Overall NP behavior
The discussion above was divided into sections for each filtration type. It is also useful to discuss the results in terms of NP type. Ag(−) NPs were the least prone to adsorption, so they were the least retained, even passing to a large extent through the 50- and 100-kDa membranes. The actual pore size of those membranes is difficult to quantify, and in reality there exists adistribution of sizes necessitating knowledge of not only the average, but also the standard deviation [40]; this is the reason that manufacturers typically report the more operationally suitable MWCO values. But on the basis of work by others, the pore sizes for the 50 and 100-kDa membranes can be estimated as 7 and 9 nm, respectively [40] (where the geometric standard deviation of the pore sizes (σ) is assumed to be 1.4). Thus the Ag(−) NPs, which have a median particle size between about 6 and 7 nm, exhibited some passage through membranes that had roughly the same pore size (7 and 9 nm).
TiO2(−) and Au(−) were similar to one another in terms of NP-membrane adsorption affinity (Figure 2), which was verified by their similar behavior in recovery measurements from centrifugal filters (Figure 4b). It is interesting, then, that Au(−) was retained to a much greater extent than TiO2(−) in both dead-end and syringe filtration experiments (Figures 1 and and3,3, respectively). One possible explanation is that Au(−) had greater NP-NP self-adsorption affinity than TiO2(−). Thus, in rejection experiments with pores larger than the NPs, initial Au(−) NP deposition (even if low) led to attachment of more NPs that adsorbed to the already-deposited materials.The difference between Au(−) and TiO2(−) could also be explained by aggregation occurring with Au(−), but not with TiO2, which would depend again on Au(−) having a higher NP-NP self-adsorption affinity.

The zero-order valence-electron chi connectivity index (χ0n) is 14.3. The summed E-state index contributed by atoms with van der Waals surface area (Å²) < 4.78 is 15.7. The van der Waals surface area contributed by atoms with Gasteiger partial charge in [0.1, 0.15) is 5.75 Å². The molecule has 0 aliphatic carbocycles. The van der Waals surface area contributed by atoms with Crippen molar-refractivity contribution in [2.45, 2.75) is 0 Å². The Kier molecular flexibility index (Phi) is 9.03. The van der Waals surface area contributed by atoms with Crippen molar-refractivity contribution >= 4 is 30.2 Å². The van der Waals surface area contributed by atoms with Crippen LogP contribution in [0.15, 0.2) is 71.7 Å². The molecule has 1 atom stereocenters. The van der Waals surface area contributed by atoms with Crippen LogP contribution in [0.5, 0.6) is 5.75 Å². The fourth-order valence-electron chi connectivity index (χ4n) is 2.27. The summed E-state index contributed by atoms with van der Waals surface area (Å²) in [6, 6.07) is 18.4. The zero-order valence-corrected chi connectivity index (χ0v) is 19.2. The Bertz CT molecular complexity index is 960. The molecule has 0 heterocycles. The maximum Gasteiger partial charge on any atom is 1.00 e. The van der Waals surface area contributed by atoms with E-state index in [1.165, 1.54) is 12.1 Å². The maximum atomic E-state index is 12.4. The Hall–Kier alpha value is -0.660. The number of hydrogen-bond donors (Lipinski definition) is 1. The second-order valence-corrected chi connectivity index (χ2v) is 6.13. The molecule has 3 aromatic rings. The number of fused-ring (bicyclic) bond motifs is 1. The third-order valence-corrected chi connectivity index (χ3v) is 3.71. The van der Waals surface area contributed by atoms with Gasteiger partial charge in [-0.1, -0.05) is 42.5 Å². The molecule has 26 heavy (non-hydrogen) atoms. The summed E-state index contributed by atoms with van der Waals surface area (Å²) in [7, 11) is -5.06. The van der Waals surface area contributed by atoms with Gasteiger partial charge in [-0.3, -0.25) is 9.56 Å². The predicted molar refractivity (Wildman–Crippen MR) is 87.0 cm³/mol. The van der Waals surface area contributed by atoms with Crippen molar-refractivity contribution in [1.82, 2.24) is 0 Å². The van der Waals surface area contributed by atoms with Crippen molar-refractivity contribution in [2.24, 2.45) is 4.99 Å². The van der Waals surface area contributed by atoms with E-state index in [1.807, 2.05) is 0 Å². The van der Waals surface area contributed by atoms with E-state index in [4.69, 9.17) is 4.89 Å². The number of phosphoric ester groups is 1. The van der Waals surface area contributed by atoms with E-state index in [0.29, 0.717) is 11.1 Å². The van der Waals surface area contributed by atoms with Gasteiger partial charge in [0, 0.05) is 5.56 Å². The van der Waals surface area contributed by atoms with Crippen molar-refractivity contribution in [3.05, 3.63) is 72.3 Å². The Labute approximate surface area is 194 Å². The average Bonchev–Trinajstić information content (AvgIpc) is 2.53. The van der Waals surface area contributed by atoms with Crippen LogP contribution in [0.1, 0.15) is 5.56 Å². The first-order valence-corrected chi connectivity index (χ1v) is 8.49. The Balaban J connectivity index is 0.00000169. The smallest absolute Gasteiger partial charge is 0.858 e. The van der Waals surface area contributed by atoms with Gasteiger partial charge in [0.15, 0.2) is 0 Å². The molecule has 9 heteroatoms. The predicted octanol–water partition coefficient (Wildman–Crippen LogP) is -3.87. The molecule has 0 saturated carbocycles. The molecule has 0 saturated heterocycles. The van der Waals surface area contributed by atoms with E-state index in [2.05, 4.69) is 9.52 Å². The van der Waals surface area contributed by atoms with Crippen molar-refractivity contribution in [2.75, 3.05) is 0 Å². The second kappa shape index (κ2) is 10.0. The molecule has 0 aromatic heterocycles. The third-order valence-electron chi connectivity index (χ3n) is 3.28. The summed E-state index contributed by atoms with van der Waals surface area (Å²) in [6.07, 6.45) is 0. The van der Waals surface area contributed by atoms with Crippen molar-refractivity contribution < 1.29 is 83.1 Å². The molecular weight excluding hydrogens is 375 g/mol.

For positively charged NPs the strong NP-membrane adsorption affinity meant that adsorption was the dominant mechanism and the NPs were well rejected in all cases. However, breakthrough at the end of the filter run (as discussed in the following section) indicates that NP-NP self-adsorption affinity was not strong enough to keep the NPs retained.